• Music at the Lake in the '30s Page 2

    1935 to 1936:  The Lee Fields Orchestra becomes the house band at Chevy Chase Lake

    In 1935, a new management team took over at Chevy Chase Lake, and Eddie Carr and Al Stern were no longer mentioned in the publicity notices in The Washington Post.  The Lee Fields Orchestra played for the next two years, so perhaps Fields himself led the new management team.

    Publicity Notices and Ads from The Washington Post in 1935:

    June 5, p. 12:   Lee Fields orchestra

    “News of the day concerns Chevy Chase Lake, where festivities start tonight under new management and the music of Lee Fields and his ten-piece orchestra.

    “The pavilion, grandstand, lighting, grounds, and terrace have been improved.  Dancing from 9 to 1 o’clock each night except Sunday.”

    July 3, p. 11:  College Night at Chevy Chase Lake

    “…the folks are doing more dancing…and less watching from the sidelines…than ever before at Chevy Chase Lake…another all college night is ready for Thursday of this week…featuring fraternity and college songs.”  [Ellipses in the original.]

    July 24, p. 11:   Display Ad featuring Leigh Windham as vocalist, with Lee Fields and his orchestra

    “Dance. Every night, from 9-1am. Lee Field and his ten-piece orchestra, featuring Leigh Windham. Admission, 15 cents. Dancing, 10 cents. Chevy Chase Lake, Cooled by Natures Woodland Breezes. End of Conn. Ave. Car Line.”

    Aug 21, p. 15:  Display Ad for a Beauty Pageant, plus Lee Fields and his orchestra

    “Beauty pageant to select Miss Washington to represent the District at Atlantic City preliminaries.”

    “Chevy Chase Lake….Dancing nightly to Lee Field and his 10 piece orchestra. 9 to 1. Adm. 15 cents, 10 cents a dance.”

    Aug 23, p. 16:  American Legion Dance at Chevy Chase Lake

    “Plans are being made by the Southern Maryland District American Legion, Department of Maryland, for a dance and rally Thursday night at Chevy Chase Lake.”

    Aug 30, p. 7:  Miss Washington Beauty Contest

    “Finals in the contest to find a Miss Washington, who will compete in the Atlantic City Beauty Pageant next month, will be held at Chevy Chase Lake tomorrow night.  Thirteen girls remain in the competition.”

    Sept 16, p. 1:  The “End of the Line” for Streetcars

    “Streetcars became a thing of the past for commuters of upper Connecticut avenue and Chevy Chase yesterday as 62 motor buses were rolled into service and the trolleys went to the barns.”

    Despite the end of the streetcar line, Chevy Chase Lake continued to operate as a “dance spot,” and opened in 1936 once again with the Lee Fields orchestra.

    Publicity Notices and Display Ads from The Washington Post in 1936:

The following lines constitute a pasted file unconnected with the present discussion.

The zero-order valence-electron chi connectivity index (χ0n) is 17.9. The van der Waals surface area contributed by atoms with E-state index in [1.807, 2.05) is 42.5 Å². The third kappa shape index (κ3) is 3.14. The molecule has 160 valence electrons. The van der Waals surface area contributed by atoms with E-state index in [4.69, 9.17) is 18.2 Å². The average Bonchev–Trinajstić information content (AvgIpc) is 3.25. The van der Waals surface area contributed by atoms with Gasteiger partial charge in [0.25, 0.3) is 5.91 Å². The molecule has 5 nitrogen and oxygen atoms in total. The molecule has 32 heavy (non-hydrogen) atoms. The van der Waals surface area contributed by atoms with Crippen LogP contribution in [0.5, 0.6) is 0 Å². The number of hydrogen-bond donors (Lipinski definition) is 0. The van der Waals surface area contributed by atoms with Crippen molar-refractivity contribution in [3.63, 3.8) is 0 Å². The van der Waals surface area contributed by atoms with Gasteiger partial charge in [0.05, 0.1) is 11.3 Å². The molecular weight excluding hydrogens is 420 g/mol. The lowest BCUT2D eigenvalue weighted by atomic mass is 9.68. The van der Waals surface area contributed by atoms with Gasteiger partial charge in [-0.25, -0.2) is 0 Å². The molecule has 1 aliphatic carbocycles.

May 20, p. X14:  Lee Fields and his orchestra, with vocalist Frank Shannon

    "New Landscaping. Bar Features Summer Night. Rendezvous."

    “Chevy Chase Lake opens tonight with new landscaping, a new bandstand, new bar, new decorations, new lighting well – a new dance spot entirely.”

    “Lee Fields and his orchestra will play for your dancing with Frank Shannon handling the vocalizings and waggling the baton in Maestro Fields’ absence."

    June 10, p. 13:  The “garden” is enlarged at Chevy Chase Lake

    "They're still enlarging that garden at Chevy Chase Lake where food is in competition with Lee Fields and his orchestra for the favor of the patrons. Every time a full moon comes up, that garden has to be enlarged!"

    July 31, p. X13:  Once again, a beauty pageant for Miss Washington

    “Miss America” Contest Lures Many Beauties

     “Pity the poor judges at Chevy Chase Lake Tuesday night. Forty little bundles of pulchritude already have signed for the annual competition through which is selected the District’s entrant in Atlantic City’s Miss America contest.”

    Sept 2, p. X10:  Carnival Week rounds out the 1936 season with dancing and bingo

    Banner Week Will conclude Lake Summer.  Floor Show and Bingo Lasting All Evening scheduled for Chevy Chase.

    “The closing week at Chevy Chase Lake is going to be the biggest of the season, if the attractions held out mean anything. As a special concession to old man summer, who is going to fade fast from now on, the lake’s management is providing an entire evening’s diversion for 35 cents, starting at 8:30 and including dancing to Lee Fields and his orchestra, floor show at 10:30 with changing talent from night to night, and a continuous game of bingo under the auspices of the Costello post of the American Legion.”

    Lee Fields’ Orchestra may have been the last big band to play at Chevy Chase Lake, if the publicity notices and ads in The Washington Post tell the whole story. 

    In 1939, three years later, the trolley car barn was turned into an indoor riding facility (May 31 in The Washington Post), and later that same summer, an article in the Post on August 17, p. 3 described plans proposed by the Greater Kensington Civic League.  The group wanted to turn Chevy Chase Lake into a park and recreational area, and “urged the extension of the park system by the Maryland National Capital Park and Planning Commission, from Rock Creek along Coquelin Creek to include Chevy Chase Lake and the swimming pool.” 



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